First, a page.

Satisfaction with diversity support wanes

workforce diversity

Federal employees are less likely than in 2011 to believe their agencies support gender and racial diversity. (Stock image).

Overall satisfaction with gender diversity support in the federal workplace has declined since 2011, according to a report by the Partnership for Public Service.

As part of its annual "Best Places to Work in the Federal Government" review, the Partnership for Public service surveyed how men and women from different racial and ethnic groups viewed their workplace. New to the "Federal Employee Viewpoint Survey" this year was information from veterans and employees with disabilities. The survey focused on three out of ten workplace categories: effective leadership; support for diversity; and each demographic group's overall satisfaction with their workplace.


Read the report

Executive Order

In 2011, President Barack Obama signed an executive order titled "Establishing a Coordinated Government-Wide Initiative to Promote Diversity and Inclusion in the Federal Workplace." The Partnership for Public Service's report, based on a survey of 700,000 federal employees, sought to examine the progress that had been made, two years after Obama's executive order. The report found that the percentage of positive responses to gender diversity support has declined since then.

Both male and female federal employees were less satisfied overall in the categories of effective leadership empowerment and support for diversity.

The survey also found that Asian employees reported the highest level of satisfaction in workplace empowerment, almost 17 points higher than the lowest satisfaction scores, which were reported by multi-racial employees. Asian employees also had the highest overall satisfaction on the "Best Places to Work" index. For the first time, the survey collected data from federal employees with disabilities, who reported less overall satisfaction with their workplace than workers without disabilities.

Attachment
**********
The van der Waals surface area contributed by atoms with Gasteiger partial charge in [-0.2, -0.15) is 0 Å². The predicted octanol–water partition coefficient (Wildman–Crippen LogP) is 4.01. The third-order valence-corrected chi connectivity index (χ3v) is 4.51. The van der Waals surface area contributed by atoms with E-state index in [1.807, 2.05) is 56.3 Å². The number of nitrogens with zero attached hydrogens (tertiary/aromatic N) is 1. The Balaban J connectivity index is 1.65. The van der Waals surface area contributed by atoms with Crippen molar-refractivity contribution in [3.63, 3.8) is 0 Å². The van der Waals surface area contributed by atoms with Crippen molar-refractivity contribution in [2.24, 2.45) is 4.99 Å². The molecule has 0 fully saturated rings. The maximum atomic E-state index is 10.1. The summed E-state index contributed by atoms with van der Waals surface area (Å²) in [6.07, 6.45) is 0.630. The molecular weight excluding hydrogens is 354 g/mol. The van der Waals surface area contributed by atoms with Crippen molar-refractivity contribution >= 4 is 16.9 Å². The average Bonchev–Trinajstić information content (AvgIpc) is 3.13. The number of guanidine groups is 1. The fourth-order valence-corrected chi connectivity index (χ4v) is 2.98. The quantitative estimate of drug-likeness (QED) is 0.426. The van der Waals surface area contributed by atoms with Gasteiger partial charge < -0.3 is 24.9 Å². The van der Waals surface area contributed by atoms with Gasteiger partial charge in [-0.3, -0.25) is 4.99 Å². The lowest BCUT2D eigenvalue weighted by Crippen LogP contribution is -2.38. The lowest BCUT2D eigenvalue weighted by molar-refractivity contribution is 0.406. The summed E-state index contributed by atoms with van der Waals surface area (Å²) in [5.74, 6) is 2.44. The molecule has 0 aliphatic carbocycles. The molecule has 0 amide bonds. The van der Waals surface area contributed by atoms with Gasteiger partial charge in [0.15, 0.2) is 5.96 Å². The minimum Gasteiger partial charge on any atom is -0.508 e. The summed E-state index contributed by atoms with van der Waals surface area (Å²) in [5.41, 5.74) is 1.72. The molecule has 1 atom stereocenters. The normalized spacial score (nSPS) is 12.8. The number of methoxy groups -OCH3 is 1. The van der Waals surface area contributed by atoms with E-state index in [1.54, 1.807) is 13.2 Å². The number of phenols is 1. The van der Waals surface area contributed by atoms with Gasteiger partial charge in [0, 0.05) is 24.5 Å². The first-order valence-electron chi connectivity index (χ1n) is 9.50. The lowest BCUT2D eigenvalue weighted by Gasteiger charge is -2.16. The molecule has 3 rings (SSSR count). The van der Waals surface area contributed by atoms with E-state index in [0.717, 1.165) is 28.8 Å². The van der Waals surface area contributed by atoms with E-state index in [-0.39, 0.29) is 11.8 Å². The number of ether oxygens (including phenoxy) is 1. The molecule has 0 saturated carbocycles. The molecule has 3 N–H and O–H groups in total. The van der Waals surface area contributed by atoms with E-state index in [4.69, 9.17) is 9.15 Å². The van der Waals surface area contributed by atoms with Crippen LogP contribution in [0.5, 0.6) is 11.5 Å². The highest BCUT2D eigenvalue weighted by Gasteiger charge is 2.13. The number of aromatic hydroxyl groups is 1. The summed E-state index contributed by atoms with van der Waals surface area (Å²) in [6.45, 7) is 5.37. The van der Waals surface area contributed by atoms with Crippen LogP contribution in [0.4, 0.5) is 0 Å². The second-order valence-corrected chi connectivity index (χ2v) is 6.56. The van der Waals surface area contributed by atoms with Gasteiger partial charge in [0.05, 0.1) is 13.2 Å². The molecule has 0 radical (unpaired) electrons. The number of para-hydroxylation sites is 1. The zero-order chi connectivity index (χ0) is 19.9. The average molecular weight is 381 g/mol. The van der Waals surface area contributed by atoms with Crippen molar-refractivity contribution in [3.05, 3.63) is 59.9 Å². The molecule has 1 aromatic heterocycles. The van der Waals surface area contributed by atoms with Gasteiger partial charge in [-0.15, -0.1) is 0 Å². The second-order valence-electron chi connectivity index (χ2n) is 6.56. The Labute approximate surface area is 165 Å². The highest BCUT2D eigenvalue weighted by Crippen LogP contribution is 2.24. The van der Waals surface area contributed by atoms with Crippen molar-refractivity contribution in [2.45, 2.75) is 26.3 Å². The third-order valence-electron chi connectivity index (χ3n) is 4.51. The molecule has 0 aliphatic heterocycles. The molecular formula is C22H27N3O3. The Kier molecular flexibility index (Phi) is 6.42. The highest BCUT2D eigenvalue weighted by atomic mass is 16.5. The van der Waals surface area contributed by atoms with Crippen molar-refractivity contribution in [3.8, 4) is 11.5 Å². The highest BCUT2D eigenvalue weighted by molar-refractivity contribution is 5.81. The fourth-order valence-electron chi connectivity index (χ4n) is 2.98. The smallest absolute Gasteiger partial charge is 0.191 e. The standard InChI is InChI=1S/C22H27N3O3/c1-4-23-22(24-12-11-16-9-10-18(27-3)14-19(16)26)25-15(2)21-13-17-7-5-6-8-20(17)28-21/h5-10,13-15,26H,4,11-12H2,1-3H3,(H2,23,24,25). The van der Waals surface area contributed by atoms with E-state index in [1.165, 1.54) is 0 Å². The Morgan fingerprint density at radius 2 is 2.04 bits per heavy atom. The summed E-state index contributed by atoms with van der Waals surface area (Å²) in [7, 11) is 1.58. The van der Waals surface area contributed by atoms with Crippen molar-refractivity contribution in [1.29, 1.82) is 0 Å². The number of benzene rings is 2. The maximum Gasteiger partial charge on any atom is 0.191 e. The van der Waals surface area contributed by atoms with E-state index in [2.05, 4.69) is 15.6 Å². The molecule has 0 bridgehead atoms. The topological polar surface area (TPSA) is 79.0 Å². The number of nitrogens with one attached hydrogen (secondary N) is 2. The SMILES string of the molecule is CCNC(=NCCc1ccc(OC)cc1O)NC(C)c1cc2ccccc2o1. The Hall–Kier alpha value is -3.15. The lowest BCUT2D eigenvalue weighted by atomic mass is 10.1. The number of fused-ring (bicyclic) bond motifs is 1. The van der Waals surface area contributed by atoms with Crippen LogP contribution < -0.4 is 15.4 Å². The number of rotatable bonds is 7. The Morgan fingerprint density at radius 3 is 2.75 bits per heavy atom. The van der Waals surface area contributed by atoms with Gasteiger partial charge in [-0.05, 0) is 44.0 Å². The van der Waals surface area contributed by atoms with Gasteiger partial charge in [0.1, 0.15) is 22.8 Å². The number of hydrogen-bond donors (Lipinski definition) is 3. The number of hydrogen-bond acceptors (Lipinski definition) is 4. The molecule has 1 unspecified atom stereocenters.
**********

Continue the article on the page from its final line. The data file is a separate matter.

The report gave four recommendations for agencies to promote workplace diversity and inclusion for all demographic groups:

Analyze agency data and use it to drive decision-making.

Establish a shared vision, shared values and practices among agency leaders.

Actively recruit and develop a diverse workforce

Build a culture of commitment to diversity and inclusion.


About the Author

Natalie Lauri is an editorial fellow at FCW. Connect with her on Twitter: @Nat_Lauri.

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Reader comments

Tue, Jul 16, 2013

The problem with diversity programs is that they are all about race and sex profiling while usually short changing getting the best performance for the buck. In the big picture they tend to add to division rather than unity. Considering that this country has had about a half century of these programs, is not it about time we say enough of this costly transition business and take the next step of totally throwing out anything that discriminates based on race most anything based on sex? Right now we seem to be going backward in civility in many ways because some groups have become addicted to the subsidies given to them based on race. In the economic side, we are all paying the price for these government agencies whose primary purpose is to run these expensive discriminitory programs that add non-productive work to everyone but do not add one bit of real output to the economy.

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